We make financial decisions every day, whether we’re in the checkout line at a grocery store or signing a mortgage. Among these financial activities, opening a checking account might seem routine, even mundane.

But does it influence your credit health? The answer might surprise you.

What is a checking account?

In the world of banking and finance, a checking account serves as a home base for everyday transactions. It’s an account where you can deposit funds, which can then be withdrawn for daily expenses like dining out, shopping for groceries, or even making online purchases.

Beyond simplicity and convenience, a checking account offers many benefits. These include:

  • Accessibility: One of the key benefits of a checking account is its accessibility. It allows you to deposit and withdraw funds freely, making everyday transactions smooth and unrestricted.
  • Convenience: Equipped with a debit card, a checking account allows the luxury of cashless transactions, negating the need to carry physical money.
  • Online banking: Almost all checking accounts come with online and mobile banking options. You can effortlessly schedule payments, transfer funds, or check your account balance with just a few taps on your smartphone.
  • Security: With money securely stored in a checking account, you're protected from theft or loss that might arise from carrying cash or storing it unsafely.
  • Automatic bill payments: Having a checking account allows you to set up automatic payments for recurring bills, ensuring timely payments and avoiding late fees.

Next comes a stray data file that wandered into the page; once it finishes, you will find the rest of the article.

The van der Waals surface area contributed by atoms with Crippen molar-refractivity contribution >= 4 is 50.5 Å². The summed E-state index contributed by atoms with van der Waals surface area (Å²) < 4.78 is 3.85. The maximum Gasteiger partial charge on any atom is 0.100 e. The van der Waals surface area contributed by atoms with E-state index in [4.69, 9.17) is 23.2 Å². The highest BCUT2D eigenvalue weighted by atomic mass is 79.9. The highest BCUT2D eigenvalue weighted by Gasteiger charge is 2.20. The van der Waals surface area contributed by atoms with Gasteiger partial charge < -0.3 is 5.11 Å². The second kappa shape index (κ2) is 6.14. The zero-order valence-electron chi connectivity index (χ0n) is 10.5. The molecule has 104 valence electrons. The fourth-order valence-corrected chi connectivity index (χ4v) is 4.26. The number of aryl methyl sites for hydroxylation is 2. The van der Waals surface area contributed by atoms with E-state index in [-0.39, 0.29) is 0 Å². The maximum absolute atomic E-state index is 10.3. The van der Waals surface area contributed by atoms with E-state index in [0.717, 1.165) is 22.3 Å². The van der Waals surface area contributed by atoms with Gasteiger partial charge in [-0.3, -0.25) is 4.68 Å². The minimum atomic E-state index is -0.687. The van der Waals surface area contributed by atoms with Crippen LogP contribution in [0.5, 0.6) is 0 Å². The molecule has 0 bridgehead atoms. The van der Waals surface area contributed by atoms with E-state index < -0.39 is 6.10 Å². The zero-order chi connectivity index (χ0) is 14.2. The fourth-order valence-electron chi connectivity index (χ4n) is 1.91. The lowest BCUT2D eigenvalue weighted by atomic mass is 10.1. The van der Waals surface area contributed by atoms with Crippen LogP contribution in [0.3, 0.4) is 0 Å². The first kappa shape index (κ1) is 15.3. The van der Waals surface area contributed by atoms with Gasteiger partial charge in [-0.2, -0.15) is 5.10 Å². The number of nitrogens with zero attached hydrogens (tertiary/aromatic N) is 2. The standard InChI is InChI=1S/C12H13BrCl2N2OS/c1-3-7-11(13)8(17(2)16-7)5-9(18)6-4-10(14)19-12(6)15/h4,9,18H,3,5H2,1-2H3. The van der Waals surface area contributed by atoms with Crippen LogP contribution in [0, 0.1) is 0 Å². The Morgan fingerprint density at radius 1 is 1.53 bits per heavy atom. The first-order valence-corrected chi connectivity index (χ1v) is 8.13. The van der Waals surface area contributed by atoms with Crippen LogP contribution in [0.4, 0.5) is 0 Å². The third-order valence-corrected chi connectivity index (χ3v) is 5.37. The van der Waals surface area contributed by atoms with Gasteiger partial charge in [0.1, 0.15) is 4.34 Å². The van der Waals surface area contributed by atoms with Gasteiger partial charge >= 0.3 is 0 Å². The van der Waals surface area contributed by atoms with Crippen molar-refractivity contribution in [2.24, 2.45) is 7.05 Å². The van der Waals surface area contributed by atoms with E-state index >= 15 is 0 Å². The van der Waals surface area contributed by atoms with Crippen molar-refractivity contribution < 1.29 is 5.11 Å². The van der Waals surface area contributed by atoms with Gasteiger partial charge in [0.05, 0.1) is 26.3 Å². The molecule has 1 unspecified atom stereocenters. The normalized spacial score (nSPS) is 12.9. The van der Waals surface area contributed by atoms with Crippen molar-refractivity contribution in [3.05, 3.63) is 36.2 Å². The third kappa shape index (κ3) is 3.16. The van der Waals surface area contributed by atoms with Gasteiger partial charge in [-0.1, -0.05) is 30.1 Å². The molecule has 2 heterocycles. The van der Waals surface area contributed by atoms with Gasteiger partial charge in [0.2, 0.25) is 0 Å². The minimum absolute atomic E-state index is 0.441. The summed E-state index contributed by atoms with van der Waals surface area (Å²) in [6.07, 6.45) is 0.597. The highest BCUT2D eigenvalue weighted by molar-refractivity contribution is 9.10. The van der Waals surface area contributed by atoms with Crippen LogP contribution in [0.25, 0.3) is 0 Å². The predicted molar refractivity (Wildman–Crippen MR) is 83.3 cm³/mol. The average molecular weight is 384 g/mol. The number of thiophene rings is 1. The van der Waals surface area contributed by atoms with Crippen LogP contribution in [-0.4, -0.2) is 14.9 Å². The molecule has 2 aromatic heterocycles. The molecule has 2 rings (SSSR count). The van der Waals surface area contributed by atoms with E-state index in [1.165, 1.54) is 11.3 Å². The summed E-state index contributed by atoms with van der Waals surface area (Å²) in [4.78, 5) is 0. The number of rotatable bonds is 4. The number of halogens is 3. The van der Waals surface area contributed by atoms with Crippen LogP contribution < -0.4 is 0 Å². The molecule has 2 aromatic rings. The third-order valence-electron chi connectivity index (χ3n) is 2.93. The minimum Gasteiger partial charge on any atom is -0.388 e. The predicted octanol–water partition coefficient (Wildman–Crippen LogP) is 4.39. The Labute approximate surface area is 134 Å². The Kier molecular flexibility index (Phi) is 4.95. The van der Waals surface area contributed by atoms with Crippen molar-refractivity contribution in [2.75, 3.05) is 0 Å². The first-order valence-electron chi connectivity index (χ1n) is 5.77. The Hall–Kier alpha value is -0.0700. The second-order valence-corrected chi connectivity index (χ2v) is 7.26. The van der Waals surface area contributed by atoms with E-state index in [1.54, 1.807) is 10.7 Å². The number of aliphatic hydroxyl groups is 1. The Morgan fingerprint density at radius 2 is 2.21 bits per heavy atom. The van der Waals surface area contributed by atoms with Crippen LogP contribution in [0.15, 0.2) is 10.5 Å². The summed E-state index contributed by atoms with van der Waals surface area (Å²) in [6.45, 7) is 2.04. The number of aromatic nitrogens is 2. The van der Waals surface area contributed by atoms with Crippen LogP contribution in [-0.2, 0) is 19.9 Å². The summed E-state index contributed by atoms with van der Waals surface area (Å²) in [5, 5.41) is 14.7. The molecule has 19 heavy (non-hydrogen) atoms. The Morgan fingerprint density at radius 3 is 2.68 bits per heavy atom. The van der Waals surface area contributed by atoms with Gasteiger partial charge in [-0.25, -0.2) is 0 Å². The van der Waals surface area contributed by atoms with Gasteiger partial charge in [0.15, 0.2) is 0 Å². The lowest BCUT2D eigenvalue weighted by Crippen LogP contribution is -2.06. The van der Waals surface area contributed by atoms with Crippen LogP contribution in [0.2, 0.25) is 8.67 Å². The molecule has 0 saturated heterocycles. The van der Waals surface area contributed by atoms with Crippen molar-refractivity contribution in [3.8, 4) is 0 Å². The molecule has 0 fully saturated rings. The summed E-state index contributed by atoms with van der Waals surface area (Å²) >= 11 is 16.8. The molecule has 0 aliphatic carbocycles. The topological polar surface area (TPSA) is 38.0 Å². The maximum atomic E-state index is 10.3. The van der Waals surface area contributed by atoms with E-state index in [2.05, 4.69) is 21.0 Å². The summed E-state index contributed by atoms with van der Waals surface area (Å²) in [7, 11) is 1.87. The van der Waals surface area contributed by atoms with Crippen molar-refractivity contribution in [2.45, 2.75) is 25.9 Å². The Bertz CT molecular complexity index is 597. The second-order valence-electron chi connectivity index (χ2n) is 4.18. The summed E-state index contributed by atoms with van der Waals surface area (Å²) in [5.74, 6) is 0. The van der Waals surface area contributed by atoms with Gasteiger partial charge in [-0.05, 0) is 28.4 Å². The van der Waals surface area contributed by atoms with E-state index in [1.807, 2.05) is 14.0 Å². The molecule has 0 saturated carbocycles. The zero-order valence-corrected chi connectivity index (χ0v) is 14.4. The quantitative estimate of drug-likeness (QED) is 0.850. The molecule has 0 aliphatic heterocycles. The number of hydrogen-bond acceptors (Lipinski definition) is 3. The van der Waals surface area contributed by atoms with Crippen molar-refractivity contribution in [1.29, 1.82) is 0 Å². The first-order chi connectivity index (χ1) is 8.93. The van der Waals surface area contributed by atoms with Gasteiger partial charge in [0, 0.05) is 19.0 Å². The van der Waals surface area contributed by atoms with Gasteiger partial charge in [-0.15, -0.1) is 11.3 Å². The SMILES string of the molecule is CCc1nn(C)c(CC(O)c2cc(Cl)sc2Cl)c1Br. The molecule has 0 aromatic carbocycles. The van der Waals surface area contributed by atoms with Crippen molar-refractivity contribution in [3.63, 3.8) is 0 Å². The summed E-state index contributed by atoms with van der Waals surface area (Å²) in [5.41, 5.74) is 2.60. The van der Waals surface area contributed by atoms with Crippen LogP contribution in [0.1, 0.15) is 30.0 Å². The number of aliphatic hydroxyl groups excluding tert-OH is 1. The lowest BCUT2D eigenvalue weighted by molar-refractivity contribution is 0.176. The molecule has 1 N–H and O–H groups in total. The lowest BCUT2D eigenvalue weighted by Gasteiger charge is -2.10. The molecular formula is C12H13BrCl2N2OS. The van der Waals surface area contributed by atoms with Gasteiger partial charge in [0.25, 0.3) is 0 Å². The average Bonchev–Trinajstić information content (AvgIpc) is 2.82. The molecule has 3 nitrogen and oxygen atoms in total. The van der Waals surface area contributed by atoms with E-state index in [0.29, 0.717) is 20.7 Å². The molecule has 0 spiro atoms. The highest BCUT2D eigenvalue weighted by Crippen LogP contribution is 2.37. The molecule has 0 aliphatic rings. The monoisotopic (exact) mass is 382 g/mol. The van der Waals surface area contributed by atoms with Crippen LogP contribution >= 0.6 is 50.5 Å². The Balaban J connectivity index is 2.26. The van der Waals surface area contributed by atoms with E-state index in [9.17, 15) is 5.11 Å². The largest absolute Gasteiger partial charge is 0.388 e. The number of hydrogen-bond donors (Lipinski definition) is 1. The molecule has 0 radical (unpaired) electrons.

• Direct deposits: Employers can directly deposit paychecks into your checking account, speeding up the payment process and providing quicker access to your money.

What are credit scores, and how are they calculated?

Your credit score serves as your financial fingerprint, a statistical measure that lenders, landlords, and sometimes even employers use to gauge your creditworthiness. Running on a numerical scale, credit scores can generally range from 300 (poor) to 850 (excellent).

But how exactly is this number calculated? Credit scores result from intricate algorithms that process data from your credit report.

Here’s what goes into your credit score:

  • Payment history: This is a record of your payments, including any late payments or defaults. Maintaining a clean payment history indicates reliability and punctuality to lenders.
  • Amounts owed: This simply refers to the total amount of debt in your name owed to lending institutions. Balancing your borrowing and preventing excessive debt can work in your favor.
  • Length of credit history: This involves the average age of all your accounts, as well as the age of your oldest credit account. A longer credit history gives lenders more data to assess your repayment habits.
  • New credit: This is the number of recent credit applications or inquiries you've made. Frequent new credit applications could indicate financial distress.
  • Credit mix: The types of credit you have can span from credit cards to installment loans. A diverse credit mix suggests you can manage different types of credit responsibly.

Does opening a checking account impact your credit score?

The short answer is no. When you apply for a checking account, many banks pull your credit report through a process called credit inquiry. The difference between opening a checking account and opening a credit account lies in whether or not they will perform a soft inquiry or a hard inquiry.